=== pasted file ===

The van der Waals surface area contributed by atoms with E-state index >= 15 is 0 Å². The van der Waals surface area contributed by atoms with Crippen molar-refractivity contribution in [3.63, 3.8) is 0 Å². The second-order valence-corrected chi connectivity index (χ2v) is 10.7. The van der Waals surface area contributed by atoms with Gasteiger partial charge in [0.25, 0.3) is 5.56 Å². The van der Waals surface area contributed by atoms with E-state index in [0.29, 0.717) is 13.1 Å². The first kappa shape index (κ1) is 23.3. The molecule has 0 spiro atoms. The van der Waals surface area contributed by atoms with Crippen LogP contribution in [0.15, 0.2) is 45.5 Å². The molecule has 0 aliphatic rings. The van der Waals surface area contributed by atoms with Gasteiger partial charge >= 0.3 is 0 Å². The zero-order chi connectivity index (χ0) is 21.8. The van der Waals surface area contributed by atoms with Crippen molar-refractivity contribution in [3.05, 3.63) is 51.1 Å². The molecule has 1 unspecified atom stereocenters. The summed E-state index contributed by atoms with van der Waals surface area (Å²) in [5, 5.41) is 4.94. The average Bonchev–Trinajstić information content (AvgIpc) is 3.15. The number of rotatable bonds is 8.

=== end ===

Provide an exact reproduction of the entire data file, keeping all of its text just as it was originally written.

The van der Waals surface area contributed by atoms with E-state index >= 15 is 0 Å². The van der Waals surface area contributed by atoms with Crippen molar-refractivity contribution in [3.63, 3.8) is 0 Å². The second-order valence-corrected chi connectivity index (χ2v) is 10.7. The van der Waals surface area contributed by atoms with Gasteiger partial charge in [0.25, 0.3) is 5.56 Å². The van der Waals surface area contributed by atoms with E-state index in [0.29, 0.717) is 13.1 Å². The first kappa shape index (κ1) is 23.3. The molecule has 0 spiro atoms. The van der Waals surface area contributed by atoms with Crippen LogP contribution in [0.15, 0.2) is 45.5 Å². The molecule has 0 aliphatic rings. The van der Waals surface area contributed by atoms with Gasteiger partial charge >= 0.3 is 0 Å². The zero-order chi connectivity index (χ0) is 21.8. The van der Waals surface area contributed by atoms with Crippen molar-refractivity contribution in [3.05, 3.63) is 51.1 Å². The molecule has 1 unspecified atom stereocenters. The summed E-state index contributed by atoms with van der Waals surface area (Å²) in [5, 5.41) is 4.94. The average Bonchev–Trinajstić information content (AvgIpc) is 3.15. The number of rotatable bonds is 8.